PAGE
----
This is an excellent idea! I have been going through hell with my husband's doctor over this very issue. The circumstances are a little different but it's the same basic problem......how to get them to test for Celiac properly when there are many other symptoms that the AMA doesn't recognize or connect to celiac disease?

My husband doesn't have excessive gastro symptoms at all but is 5'7" and weighs 135 lbs. If he doesn't eat his usual HUGE amount of food everyday, he loses weight. He is 49 years old and it just doesn't seem normal for a guy that age to be able to eat like a teen-ager and not be fat. He is also slightly anemic and is straying closer to hyper-thyroid numbers on his ONE thyroid test the doctor would only do....yes, the TSH.

He also sleeps a lot because of fatigue and takes naps when he can. His AMA doctor performed one test....he's a one test kind of guy. The paperwork said only one thing....IGA, which means what? Total IGA? He didn't think it necessary to do a full Celiac panel or a full thyroid panel, for that matter.

I then told my husband to go back and ask for a bone density test because it would be highly unusual for a man to have osteopenia/porosis. This could be a huge indicator of malabsoption so the doctor told him that he would have to get "permission" to do the test, because of the cost. However, forever showing his ignorance, he offered to do an endo and biopsy and my guess is he would make far more money doing that than a bone density. :angry: We did get permission for the bone density because of my husband body frame size so we'll see what that shows.

I am the Celiac in the family and I have been having bad feelings about the fact that my husband has symptoms himself. He is in partial denial and is fighting me on full blown testing but I recently put my foot down and told him we HAVE to get to the bottom of it, one way or another. I was 1 week away from a feeding tube when I was diagnosed so know what can happen and how bad it can get. He knows deep down there is a problem but is having trouble going 100% gluten-free. Oh yeah, did I mention the kidney stone problem he has also? Calcium oxalate stones too!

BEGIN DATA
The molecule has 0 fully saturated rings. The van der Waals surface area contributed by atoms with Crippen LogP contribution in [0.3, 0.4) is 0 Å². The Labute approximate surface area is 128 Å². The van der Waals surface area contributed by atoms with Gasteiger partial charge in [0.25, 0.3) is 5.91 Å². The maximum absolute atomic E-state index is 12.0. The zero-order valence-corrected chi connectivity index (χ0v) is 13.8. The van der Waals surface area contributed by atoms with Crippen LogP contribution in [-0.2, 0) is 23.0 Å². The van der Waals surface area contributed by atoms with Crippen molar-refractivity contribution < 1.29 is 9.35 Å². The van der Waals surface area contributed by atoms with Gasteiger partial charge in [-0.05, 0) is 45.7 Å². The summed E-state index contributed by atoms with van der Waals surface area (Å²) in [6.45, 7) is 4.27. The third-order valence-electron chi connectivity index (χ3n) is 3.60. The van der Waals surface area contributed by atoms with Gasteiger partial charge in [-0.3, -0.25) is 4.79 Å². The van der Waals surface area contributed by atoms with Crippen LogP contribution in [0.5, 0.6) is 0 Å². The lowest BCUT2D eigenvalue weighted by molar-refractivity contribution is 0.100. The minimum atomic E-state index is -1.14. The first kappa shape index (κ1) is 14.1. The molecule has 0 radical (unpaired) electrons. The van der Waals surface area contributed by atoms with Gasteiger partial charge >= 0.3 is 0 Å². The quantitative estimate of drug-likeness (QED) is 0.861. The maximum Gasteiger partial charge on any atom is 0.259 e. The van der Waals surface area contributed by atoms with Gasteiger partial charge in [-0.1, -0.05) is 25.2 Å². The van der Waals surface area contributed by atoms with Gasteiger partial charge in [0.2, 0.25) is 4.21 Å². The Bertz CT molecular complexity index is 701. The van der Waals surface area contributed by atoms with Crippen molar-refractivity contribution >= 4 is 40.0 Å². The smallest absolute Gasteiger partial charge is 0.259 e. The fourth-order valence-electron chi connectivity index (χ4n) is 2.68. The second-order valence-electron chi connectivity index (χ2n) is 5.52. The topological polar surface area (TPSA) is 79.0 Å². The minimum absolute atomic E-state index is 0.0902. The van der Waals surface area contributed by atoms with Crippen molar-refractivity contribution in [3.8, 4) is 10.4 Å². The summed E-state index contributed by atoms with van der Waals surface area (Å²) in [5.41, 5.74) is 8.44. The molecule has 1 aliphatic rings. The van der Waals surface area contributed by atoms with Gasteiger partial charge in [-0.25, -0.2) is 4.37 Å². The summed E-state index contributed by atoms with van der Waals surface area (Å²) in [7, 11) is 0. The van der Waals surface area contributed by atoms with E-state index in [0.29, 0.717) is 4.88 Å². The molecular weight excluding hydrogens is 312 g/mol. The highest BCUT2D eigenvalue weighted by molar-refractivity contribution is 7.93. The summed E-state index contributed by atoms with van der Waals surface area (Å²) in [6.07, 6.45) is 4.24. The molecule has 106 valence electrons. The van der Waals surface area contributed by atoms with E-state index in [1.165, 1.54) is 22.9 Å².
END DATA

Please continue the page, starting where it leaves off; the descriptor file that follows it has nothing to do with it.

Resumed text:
Even with all these suspicious symptoms, his doctor told him he doesn't have a gluten problem. This after 1 blood test and not a full panel. So if a topic could be discussed regarding ways to test for celiac disease, including a FULL panel and taking into account all those health issues that are related to celiac disease, we could make great strides in helping people get diagnosed. I personally think nothing will happen until a pharmaceutical company makes a pill for it because people are inherently lazy today about their food and want it quick and easy and gluten-free is not quick and easy, for the most part. It can be for those who accept the diagnosis and move on with it but for many, they can't wrap their head around not eating mainstream bread.

No one should have to fight with their physician for testing, especially on a disease that many doctors know nothing about. We have to open their eyes to all the other less obvious symptoms that add up to spell a possible case of celiac disease!

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Hi Cruelshoes,

Your husband sounds like a super model wannabee! 5'7" and 135 lbs is scary. I used to eat much more before I went gluten-free. Now I eat less and don't feel hungry. I feel lots better too, even have some energy. Hopefully the doctor will do a good job on the endoscopy and take multiple samples for review. I have read several times that people have been tested but not the full celiac panel. Probably another education point for the doctors there.

There really seems to be a disconnect in the US from Europe. I get the impression that many more people are tested for celiac in Europe. I have seen several sites that list related or associated diseases to celiac. It seems like that is a good place to start, testing anyone who comes in with an associated auto-immune disease. Seems like some of those 3 million undiagnosed celiacs might be hiding in those other autoimmune disease patients. From reading this forum, it seems very common to have an associated disease. Seems a shame that those people with RA, lupus, diabetes or whatever could also have celiac symptoms, but not know they could avoid them because they were not tested. Hmm, there's a possible theme phrase, "Find the 3 million!". 3 million celiacs, most of them undiagnosed. Sure seems like something worth trying to change.

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Last night was the first conference call for planning the 2009 GIG conference. It takes place in Seattle next year, so I want to be on the planning committee. Cynthia Kupper of the GIG is great, and very enthusiastic. She sounds like a real superwoman! I am really excited to help, and can't wait to attend! I'm not in charge of the event or anything, just an enthusiastic committe member. :lol:

They asked us to brainstorm topics. I did a mind dump this morning, and the list below is what I came up with. I have no idea if any of them are any good, or if they have been used before. The first day of the conference will be lighter and focus on food, the second day focuses on the medical side. They also talked about doing a program for dieticians or a childrens program. Do you have any other ideas to add to the ideas I came up with (That may or may not be creative at all :lol: )? I have cross posted this to several forums, so I apoligize if you are reading this more than once. I want to have as many ideas as possible for our next meeting so we can come up with a great program. I am celiac, so I think from that perspective, but would love to include some things haveing to do with non-celiac gluten sensitivity

Genes, glorious genes